Explore the complex history of nearly four centuries through the evolution of the Henry Whitfield House. The museum is in the process of changing its interpretation – confronting the facts about the site’s history to acknowledge past injustice, recognizing how that injustice manifests in society today, and working toward an equitable future for all people. See the ‘Historical Significance’ section below for more information.
Open 10-4 Wednesday-Sunday
Fully vaccinated? Masks are encouraged inside buildings.
Not fully vaccinated? Masks are required inside buildings.
"Weld-Built: The Guilford Architecture of William E. Weld"
On loan from the Guilford Keeping Society
Available through December 2022 in the Visitor Center galleries
Chronicling the life’s work of a person who played a large role in how Guilford looks today, the exhibit “Weld-Built: The Guilford Architecture of William E. Weld” is inspired by Weld’s architectural drawings, ledgers, and day books now in the collection of the Guilford Keeping Society. Their research reveals that Weld’s career spanned 35 years, from 1837 to 1872. He was Guilford’s foremost builder in the decades leading up to the Civil War through to the early years of Reconstruction, introducing the latest architectural styles to the area, including Italianate, Greek Revival, and Gothic Revival. In addition to building over 50 houses in Guilford, Madison, and Branford, he also built schools, stores, a hotel, a social hall, and church additions. He even renovated the Whitfield House in 1868 when it was still a private home. According to Guilford Keeping Society Curator and Museum Director Pat Lovelace: “The exhibit reflects the wide range of Weld’s achievements and features tools of his trade, reproductions of his original architectural drawings, historical images, and present-day photos of his constructions.” Originally on view at the Thomas Griswold House last year, the exhibit has been expanded to include more about Weld’s 1868 renovation of the Whitfield House. The house was nearly 230 years old (and it was about 30 years before the site would become a museum) when owner Mary Griffing Chittenden hired Weld to renovate the building and expand its footprint with an addition off the back. Weld’s architectural drawings from the Society’s collection document how the house looked before the renovation and detail Weld’s proposed work, while photographs from the Henry Whitfield State Museum’s collection show before and after views. Another addition to the exhibit is an activity table where visitors of all ages can color and construct a paper model of the Whitfield House.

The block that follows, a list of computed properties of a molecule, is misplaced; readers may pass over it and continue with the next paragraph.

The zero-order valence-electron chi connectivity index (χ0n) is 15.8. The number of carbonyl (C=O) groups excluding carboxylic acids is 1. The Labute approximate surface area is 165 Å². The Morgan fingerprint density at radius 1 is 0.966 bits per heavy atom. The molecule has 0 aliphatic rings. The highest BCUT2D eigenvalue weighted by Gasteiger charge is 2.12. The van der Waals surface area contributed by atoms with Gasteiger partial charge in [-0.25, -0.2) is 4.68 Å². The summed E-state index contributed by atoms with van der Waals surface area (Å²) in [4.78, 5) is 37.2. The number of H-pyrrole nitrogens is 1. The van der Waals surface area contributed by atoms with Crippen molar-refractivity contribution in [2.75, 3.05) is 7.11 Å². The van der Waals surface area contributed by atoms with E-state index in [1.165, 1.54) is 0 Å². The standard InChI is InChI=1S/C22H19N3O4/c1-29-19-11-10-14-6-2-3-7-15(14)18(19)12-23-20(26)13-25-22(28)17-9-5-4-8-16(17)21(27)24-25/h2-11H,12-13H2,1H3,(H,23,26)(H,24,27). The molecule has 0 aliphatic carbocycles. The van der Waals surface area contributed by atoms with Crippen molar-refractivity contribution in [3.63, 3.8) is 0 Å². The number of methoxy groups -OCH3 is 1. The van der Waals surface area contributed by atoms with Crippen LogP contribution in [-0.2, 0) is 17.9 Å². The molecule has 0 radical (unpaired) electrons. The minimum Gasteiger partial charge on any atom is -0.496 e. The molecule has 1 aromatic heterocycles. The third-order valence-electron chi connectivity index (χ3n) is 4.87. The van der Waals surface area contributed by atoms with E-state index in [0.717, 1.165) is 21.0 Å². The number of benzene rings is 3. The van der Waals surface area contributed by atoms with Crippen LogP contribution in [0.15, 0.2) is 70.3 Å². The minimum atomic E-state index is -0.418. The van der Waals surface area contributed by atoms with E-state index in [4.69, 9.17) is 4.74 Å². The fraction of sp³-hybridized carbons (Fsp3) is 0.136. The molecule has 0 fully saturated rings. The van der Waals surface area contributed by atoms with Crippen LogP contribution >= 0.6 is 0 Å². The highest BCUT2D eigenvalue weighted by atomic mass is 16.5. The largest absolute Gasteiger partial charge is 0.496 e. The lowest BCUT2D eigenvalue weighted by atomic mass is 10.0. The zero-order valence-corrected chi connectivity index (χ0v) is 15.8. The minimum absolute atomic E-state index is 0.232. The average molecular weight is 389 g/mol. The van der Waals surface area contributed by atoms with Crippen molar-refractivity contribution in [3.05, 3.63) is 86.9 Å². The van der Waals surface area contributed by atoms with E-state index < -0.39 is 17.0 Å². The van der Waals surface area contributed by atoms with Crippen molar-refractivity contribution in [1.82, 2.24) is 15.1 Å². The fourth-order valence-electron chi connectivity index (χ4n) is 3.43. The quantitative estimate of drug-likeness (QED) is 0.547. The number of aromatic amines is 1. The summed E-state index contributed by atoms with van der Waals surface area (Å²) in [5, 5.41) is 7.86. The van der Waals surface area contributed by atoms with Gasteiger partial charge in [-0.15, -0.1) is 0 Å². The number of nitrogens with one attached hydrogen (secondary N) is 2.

- Explore the site’s history through interpretive signs with photos and links to online material
- Bring your own pen or pencil, pick up an outdoor scavenger hunt at the parking lot kiosk, puzzle out the clues, and submit your answers for a chance to win a prize
- Pick up the “I Spy” Bingo game at the parking lot kiosk and search the museum grounds for 5 in a row
- Picnic, play catch, read, paint, and more – there are over 8 acres of sunny and shady spots to enjoy!
- Take a virtual tour through the Whitfield House
- Explore objects from the museum collection on the website Connecticut Collections
- Solve digital jigsaw puzzles featuring images of the Whitfield House and objects from the museum collection
Construction of the Henry Whitfield House began in 1639 when a group of English Puritans, including Reverend Henry Whitfield and his family, entered into an agreement with the Menunkatuck band of the Quinnipiac tribe and renamed the area Guilford. Built of local granite, the house was one of the colonial settlement’s four stone houses that functioned as defensive buildings and private homes. It is now considered to be Connecticut’s oldest house and New England’s oldest stone house. Since 1900, it has been owned and operated by the State of Connecticut as a public museum, and the site is a State Archaeological Preserve.
The house underwent many structural changes over the course of its nearly 400 years. Restored by noted architects Norman Isham and J. Frederick Kelly in the early 1900s, it is an important example of Colonial Revival restoration work and was named a National Historic Landmark based on these historic preservation projects.
The Henry Whitfield House is a physical reminder of the European settler colonialism of the 1600s, as well as the Colonial Revival era of the 1800s-1900s that celebrated and glorified European ethnocentricity and superiority. The museum is striving to confront the facts about the site’s history in order to acknowledge past injustice, recognize how that injustice manifests in society today, and work towards an equitable future for all people.
The museum features:
- Whitfield House (admission charge) — Take a self-guided tour through three floors filled with furnishings and artifacts, tour the introductory exhibit The Old Stone House detailing the house’s history, and test your observational skills with a scavenger hunt.
- Visitor Center — Museum gift shop, exhibit galleries, research library (available by appointment), travel information, and restrooms.
- Education Building — Tour history displays and try hands-on activities in the site’s repurposed 1870s barn.
- Grounds — Stroll the landscaped site that features extensive stone walls, a bronze statue representing Henry Whitfeld, a ship’s cannon from the War of 1812, and a spur of the New England Trail that runs from Long Island Sound in Guilford through New Hampshire.